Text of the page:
Travel Sentry

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Travel Sentry
FounderJohn Vermilye
HeadquartersFort Lauderdale, Florida,
United States

Travel Sentry is a company that develops and licenses standards used in travel security, including a standard for luggage locks that can be opened by aviation security agencies such as the Transportation Security Administration (TSA).


Travel Sentry was founded in 2003.[1] The first locks manufactured to the Travel Sentry Approved standards went on sale on November 12, 2003. Initially, only key and combination padlocks were manufactured using this standard. In 2004, the first luggage with integrated Travel Sentry locks were introduced.

As of 2019 there are over 500 million Travel Sentry locks and luggage in circulation.

Luggage locks[edit]

Travel Sentry Approved mark

Travel Sentry developed a lock system that is "accepted and recognized" by the TSA, Canadian Air Transport Security Authority (CATSA) and other security agencies, and allows them, using special tools and codes, to open and re-lock locks. The tools provided by Travel Sentry are at every luggage screening checkpoint at all 450 airports controlled by the TSA.[2]

Travel Sentry says the system is used at all airports in the USA and Canada, and at least some major airports in Austria, Belgium, Canada, China, Czech Republic, Denmark, Finland, Germany, Israel, Japan, Netherlands, South Korea, Switzerland and Togo,[3][4] however security agencies in countries other than the USA don't publicly state that luggage needs to be openable.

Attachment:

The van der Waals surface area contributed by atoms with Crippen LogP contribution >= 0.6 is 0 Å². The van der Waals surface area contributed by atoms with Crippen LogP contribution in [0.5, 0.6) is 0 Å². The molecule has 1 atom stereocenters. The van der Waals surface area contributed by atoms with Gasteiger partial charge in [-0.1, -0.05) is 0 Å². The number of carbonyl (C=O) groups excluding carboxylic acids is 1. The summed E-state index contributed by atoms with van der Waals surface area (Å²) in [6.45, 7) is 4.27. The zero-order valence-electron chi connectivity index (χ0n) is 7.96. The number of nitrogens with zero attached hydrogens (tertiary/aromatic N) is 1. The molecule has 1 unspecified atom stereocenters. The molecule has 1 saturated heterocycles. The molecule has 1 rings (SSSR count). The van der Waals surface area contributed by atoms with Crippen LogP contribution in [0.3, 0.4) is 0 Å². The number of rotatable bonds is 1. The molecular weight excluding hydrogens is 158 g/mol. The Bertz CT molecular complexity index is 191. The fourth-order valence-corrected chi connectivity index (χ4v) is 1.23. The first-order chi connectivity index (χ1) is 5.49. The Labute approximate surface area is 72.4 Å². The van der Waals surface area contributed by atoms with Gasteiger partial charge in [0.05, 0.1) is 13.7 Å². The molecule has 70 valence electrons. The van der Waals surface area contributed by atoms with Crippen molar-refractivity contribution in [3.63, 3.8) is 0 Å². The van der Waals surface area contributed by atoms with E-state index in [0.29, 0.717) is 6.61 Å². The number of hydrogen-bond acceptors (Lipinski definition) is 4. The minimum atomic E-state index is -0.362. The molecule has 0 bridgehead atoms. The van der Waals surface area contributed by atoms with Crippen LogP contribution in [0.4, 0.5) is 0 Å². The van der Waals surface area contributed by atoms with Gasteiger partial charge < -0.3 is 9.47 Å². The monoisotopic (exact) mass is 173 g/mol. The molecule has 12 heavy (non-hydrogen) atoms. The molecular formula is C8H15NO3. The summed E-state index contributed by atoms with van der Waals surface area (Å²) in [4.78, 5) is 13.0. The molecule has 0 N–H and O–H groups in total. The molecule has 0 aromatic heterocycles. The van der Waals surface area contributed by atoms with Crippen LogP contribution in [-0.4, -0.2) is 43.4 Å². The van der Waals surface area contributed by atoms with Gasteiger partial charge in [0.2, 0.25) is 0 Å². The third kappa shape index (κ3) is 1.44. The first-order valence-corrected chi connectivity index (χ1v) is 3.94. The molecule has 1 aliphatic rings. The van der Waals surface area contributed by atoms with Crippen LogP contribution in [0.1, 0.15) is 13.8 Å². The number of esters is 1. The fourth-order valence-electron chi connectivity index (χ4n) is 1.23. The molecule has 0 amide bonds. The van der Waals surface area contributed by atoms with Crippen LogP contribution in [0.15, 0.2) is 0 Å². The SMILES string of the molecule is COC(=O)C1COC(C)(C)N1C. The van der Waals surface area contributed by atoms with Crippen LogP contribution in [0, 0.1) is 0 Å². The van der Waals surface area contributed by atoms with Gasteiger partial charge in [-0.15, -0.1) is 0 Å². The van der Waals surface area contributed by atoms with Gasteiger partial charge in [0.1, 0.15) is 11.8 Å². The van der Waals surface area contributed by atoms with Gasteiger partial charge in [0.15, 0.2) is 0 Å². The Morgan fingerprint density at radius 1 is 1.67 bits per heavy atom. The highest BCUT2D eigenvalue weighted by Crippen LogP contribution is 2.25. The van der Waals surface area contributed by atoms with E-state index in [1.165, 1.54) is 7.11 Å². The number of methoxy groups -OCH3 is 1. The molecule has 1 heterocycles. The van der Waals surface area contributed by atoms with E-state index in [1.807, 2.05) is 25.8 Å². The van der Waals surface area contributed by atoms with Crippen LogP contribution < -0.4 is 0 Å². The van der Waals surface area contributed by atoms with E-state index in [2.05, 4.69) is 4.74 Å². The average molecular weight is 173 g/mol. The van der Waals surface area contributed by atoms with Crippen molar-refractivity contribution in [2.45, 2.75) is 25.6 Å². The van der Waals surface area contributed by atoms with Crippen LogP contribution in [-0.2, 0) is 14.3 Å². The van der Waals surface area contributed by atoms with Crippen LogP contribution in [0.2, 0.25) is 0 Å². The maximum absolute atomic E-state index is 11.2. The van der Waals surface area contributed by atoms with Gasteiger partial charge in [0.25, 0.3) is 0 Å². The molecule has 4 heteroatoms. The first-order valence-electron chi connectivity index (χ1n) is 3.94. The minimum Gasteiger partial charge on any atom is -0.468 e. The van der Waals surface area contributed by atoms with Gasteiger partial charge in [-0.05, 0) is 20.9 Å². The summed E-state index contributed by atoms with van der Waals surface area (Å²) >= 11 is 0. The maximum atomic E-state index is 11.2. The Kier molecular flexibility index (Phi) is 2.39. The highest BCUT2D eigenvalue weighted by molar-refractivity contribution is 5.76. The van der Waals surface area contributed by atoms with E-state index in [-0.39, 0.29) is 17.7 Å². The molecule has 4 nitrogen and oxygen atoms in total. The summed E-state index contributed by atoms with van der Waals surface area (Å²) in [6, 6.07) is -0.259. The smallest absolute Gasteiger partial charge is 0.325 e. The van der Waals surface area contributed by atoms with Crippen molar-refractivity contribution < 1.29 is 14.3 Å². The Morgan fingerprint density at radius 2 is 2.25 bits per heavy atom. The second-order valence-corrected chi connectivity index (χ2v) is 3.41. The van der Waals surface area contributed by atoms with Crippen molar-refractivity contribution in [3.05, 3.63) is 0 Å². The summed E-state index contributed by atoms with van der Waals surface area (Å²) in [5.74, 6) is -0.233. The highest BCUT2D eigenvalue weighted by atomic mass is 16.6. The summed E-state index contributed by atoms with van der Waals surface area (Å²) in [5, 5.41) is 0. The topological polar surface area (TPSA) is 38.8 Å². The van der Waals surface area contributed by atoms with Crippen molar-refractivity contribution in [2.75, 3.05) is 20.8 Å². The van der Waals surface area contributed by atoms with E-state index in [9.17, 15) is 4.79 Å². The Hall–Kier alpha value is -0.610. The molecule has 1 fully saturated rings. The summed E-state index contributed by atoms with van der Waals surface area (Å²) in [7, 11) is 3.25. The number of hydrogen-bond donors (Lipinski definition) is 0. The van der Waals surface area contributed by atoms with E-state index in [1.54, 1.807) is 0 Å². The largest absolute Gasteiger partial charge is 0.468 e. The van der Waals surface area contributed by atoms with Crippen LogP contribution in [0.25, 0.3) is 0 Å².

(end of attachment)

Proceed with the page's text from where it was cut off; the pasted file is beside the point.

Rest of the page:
The system is licensed to over 500 companies worldwide: primarily luggage brands, lock manufacturers and distributors of travel goods.


Master key compromise[edit]

In a 2014 article in the Washington Post[7] a picture of the special tools was included, and while this picture was later removed it quickly spread.[8] Security researchers have pointed out that it is now possible for anyone to make new master keys and open the locks without any sign of entry, and the locks can now be considered compromised.[9] It is likely that professional thieves have possessed the master keys well before the publication, perhaps by reverse engineering the TSA-approved locks,[6] and a photo of the keys was previously uploaded in 2011.[10]


  1. ^ "Travel Sentry - Home". Retrieved 18 March 2020. CS1 maint: discouraged parameter (link)
  2. ^ "Baggage Locks". TSA. Archived from the original on May 30, 2014. Retrieved May 20, 2014. CS1 maint: discouraged parameter (link)
  3. ^ "Where can I use / What countries can I use Travel Sentry® Approved locks?". Travel Sentry. Retrieved September 12, 2017.
  4. ^ "TSA Accepted". Travel Sentry. Retrieved September 12, 2017.
  5. ^ "TSA Travel Sentry master keys". GitHub. 2015-09-09.
  6. ^ a b McCarthy, Kieren (2015-09-10). "3D printer blueprints for TSA luggage-unlocking master keys leak online". The Register. San Francisco: Situation Publishing.
  7. ^ "Where, oh where, did my luggage go?".
  8. ^ "What happens to baggage at airports? -". 29 November 2014.
  9. ^ "TSA Master Keys - Schneier on Security".
  10. ^

External links[edit]